Wisconsin Judge Rules Against Law That Limits Union Collective Bargaining
May 31, 2011 by Special To Personal Liberty
A circuit court judge in Wisconsin has struck down the State’s law that strips nearly all collective-bargaining rights from public employees.
According to the Milwaukee Journal Sentinel, Dane County Circuit Judge Maryann Sumi overturned the highly debated legislation, ruling that GOP lawmakers broke the State’s open meetings laws by approving it. Her decision likely will be reviewed by the Wisconsin Supreme Court.
The news provider reports that Sumi’s decision may prompt Republican lawmakers to pass the measure again. Earlier this year, the legislative process to advance the bill — which would limit collective bargaining right for most public employees and cut their health and pension benefits — gained national attention.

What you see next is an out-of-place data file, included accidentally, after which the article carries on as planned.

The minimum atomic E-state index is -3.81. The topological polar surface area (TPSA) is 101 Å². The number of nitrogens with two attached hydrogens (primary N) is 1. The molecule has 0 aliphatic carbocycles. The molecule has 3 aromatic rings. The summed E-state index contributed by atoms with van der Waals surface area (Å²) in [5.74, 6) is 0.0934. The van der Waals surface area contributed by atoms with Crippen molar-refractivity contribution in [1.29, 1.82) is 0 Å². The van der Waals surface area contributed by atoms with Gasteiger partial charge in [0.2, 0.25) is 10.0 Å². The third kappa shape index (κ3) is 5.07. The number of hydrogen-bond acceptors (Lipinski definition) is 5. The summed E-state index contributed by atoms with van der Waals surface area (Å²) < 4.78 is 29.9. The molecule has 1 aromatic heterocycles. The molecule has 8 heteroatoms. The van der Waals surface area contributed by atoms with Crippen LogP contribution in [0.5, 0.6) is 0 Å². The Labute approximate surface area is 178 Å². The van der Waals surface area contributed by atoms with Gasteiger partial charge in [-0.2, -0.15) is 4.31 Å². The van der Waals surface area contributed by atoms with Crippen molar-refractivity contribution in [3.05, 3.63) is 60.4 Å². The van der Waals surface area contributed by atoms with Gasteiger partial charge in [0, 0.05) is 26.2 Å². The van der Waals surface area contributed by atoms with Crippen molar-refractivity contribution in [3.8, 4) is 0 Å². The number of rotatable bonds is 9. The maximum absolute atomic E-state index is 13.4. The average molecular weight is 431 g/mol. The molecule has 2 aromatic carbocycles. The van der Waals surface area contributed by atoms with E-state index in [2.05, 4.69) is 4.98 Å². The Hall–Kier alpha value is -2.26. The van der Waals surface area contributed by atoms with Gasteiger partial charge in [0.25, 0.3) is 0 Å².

In February, thousands of pro-union protesters, as well as some Tea Party advocates, gathered outside of the Wisconsin State Capitol to express their opinions regarding the law. Fourteen State Senators, all Democrats, fled the State to avoid meeting the quorum that was required to vote on the measure.
Republican lawmakers eventually passed the law on March 9, and it was signed by Governor Scott Walker on March 11. Walker has said that the law will help close the State’s $3.6 billion budget shortfall.